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Ultrarunner Fernanda Maciel Makes First Running Ascent Of Antarctica’s Mount Vinson

Brazilian ultrarunner Fernanda Maciel made history on Christmas Eve, 2022 when she scaled one of the legendary ‘Seven Summits’ in world-record time in the hostile environment of Antarctica – outpacing all known previous climbers with what is believed to be the summit’s first running ascent – then launched the dicey descent with barely moments to catch her breath. 

Mount Vinson normally requires a minimum of five to seven days to climb via mountaineering or ski mountaineering, but Maciel was determined to ascend by running – an unprecedented attempt.

A native of Minas Gerais, the 42-year-old Brazilian previously set women’s world records for running up and down the likes of Argentina’s Mt. Aconcagua (6,962m, 2016) and Tanzania’s Mt. Kilimanjaro (5,895m, 2017), but her new achievement marks her first record spanning both male and female.

Located less than 1,200km from the South Pole and rising 4,892m above sea level, Mt. Vinson is the most isolated of the Seven Summits – the highest mountains of the seven traditionally defined continents.

Devoid of wildlife, it lies so far south that it has just two seasons: summer, when the sun never sets, and winter when it never rises.

Fernanda maciel

Mt. Vinson’s dangers include brutal temperatures and extremely strong winds, and no part of the body can be exposed to the elements.

When Maciel departed from the Vinson base camp at 11:30 am local time together with local mountain guide and runner Sam Hennessey, the temperature was -25 degrees Celsius, and she was carrying all of her food and water as well as extra clothing.

After 9km, she exchanged her running shoes for boots and grabbed her climbing gear. The remaining route included long fixed-rope sections with slopes up to 55 degrees, including stretches categorised at the D+ (D being “difficult”) climbing grade.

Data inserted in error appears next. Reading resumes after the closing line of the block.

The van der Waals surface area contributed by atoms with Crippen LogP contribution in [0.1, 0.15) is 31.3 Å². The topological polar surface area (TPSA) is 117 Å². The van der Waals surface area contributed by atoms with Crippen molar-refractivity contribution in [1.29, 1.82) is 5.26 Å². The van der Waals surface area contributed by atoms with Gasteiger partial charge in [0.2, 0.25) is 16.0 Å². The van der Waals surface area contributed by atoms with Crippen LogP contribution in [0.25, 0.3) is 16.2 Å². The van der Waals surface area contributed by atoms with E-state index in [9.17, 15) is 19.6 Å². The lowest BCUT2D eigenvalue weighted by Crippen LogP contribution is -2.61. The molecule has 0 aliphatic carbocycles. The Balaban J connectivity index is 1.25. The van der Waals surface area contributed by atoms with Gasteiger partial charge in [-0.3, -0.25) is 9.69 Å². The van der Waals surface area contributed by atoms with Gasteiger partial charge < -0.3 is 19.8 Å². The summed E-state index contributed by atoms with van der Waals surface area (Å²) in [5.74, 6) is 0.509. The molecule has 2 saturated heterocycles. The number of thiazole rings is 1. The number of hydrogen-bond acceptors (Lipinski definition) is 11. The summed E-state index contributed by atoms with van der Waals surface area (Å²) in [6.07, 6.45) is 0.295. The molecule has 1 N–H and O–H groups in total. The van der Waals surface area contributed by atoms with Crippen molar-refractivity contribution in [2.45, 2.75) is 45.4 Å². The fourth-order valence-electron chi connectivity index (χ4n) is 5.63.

With temperatures plunging to -35 Celsius, Maciel had to fix a broken crampon, and on the final, exposed mountain ridge, she not only endured altitude sickness but struggled to see through frozen goggles.

Nevertheless, she not only made it to the top in the record Fastest Known Time of 6h 40min but completed the return to base camp in less than half the time, for a total round trip of 9h 41m.

Both the summit and round trip times also qualify as world records. (Times were documented via GPS and have been officially verified by SkyRunning World Records.)

Maciel said: “I knew that I couldn’t stop for a minute during my run to the top of Mount Vinson. It’s a pretty crazy and difficult running experience, but Antarctica is an environment of exquisite isolation, and the mountains are super powerful. I love the feeling of achievement and contemplation that only mountains so high can give me.”

Watch as Maciel scales two mountains in 24 hours in the documentary One Day, 4061m & 4478m on Red Bull TV.

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